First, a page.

The effect that Camus’ writing has is to reawaken a passionate love of love and passion. As he writes, “It is futile to weep over the mind,” and “Too many people confuse tragedy with despair. ‘Tragedy,’ Lawrence said, ‘ought to be a great kick at misery.'” Of course my heart always perks up at any mention of D.H.Lawrence, but the point is – the absurdity of pertinacious pessimism. We can despair at the state of the world only when we truly love the world simultaneously. If all of one’s sensibilities are dead – that is tragedy.

The second half of the book consists of critical essays and interviews. One of the books Camus critiques is Bread and Wine by Ignazio Silone. I happened to read this book a few years ago right after I read The Stranger, and was well into it when I noticed the back cover describing it as a book considered as a trio of sorts along with 1984 and The Stranger. I had inadvertently read them all back to back and taken as a group there is much to consider about the state of the world then and now. What authors such as Orwell, Camus and Silone try to tell us, warn us, remind us of…is the preciousness of feelingBread and Wine is a wonderful book in its own right as a novel with an anti-fascist heart that breathes with a humanitarian’s sorrowful love of the world.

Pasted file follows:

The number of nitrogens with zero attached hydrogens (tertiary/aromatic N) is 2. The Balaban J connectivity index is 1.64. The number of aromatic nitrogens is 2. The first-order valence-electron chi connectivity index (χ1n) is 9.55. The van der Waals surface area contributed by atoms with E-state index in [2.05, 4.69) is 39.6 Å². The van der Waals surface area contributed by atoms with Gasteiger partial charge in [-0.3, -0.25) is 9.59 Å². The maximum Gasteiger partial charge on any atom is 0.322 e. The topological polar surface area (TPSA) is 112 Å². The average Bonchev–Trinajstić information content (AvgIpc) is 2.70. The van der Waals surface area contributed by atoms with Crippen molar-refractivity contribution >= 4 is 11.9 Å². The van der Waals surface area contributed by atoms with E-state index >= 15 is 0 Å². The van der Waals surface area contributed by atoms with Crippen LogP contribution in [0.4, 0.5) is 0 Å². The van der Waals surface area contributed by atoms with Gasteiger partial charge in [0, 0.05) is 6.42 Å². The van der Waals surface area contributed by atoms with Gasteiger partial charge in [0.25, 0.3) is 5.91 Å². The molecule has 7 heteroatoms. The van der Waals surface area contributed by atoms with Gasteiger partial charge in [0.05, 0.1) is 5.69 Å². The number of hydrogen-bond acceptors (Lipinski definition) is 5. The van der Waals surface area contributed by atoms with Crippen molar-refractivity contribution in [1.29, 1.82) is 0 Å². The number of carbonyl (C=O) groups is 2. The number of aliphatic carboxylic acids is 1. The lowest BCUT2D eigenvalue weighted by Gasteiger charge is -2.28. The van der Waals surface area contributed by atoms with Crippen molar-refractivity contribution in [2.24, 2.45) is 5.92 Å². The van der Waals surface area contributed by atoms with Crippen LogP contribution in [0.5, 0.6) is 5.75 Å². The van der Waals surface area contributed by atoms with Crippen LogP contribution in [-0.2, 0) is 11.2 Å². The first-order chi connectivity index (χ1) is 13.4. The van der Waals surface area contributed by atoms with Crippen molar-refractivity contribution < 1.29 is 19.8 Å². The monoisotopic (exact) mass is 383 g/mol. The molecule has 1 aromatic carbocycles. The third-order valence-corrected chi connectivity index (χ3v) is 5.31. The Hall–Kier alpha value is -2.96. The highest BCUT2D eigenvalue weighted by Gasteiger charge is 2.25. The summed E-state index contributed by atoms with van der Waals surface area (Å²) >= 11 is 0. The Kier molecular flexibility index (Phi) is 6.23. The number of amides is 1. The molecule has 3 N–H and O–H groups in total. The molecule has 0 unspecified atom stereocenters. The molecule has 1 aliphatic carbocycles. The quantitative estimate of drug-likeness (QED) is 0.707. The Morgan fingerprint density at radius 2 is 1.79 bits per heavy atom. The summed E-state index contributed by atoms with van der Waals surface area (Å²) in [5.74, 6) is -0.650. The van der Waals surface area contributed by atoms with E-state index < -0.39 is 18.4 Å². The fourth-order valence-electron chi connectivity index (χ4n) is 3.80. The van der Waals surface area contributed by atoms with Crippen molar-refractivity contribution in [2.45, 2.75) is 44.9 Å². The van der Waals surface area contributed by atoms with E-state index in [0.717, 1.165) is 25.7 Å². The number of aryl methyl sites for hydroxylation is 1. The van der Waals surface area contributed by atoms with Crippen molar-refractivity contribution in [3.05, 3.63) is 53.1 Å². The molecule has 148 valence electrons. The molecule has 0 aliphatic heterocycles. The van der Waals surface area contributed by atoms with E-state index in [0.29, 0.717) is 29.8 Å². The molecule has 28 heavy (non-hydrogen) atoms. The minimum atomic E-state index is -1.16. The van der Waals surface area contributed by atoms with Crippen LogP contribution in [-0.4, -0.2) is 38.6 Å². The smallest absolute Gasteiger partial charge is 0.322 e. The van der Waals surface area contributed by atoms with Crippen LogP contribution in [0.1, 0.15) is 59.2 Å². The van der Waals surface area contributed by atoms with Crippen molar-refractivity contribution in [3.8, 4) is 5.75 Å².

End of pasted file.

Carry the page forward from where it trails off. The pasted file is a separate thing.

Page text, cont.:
“The anguish that grips the Italian revolutionary is precisely what gives Silone’s book its bitterness and somber brilliance.” – On Ignazio Silone’s Bread and Wine

For Camus, the beauty of the world is what holds us to it. Although he grew up in poverty, he acknowledges his advantage of spending those years under the sky of the magnificent Mediterranean sun. As an adult he sees with perfect clarity that poverty is never as debilitating as when it is accompanied by a lack of beauty, “Everything must be done so that men can escape from the double humilation of poverty and ugliness.”  

Most of the essays in this book were written at the inception of Camus’ career as a young man, but this edition compiled in 1958, proves the inspiring passion and simple truth of his philosophy. It shines through, and remains –  true.

“Once you have had the chance to love intensely, your life is spent in search of the same light and the same ardor. To give up beauty and the sensual happiness that comes with it and devote one’s self exclusively to unhappiness requires a nobility I lack.”  – Albert Camus, Return to Tipasa

Heart of Desuetude

“He had heard and read of passion, but had regarded it as something which would never impinge on him, and now here it was…”  Mountolive – Lawrence Durrell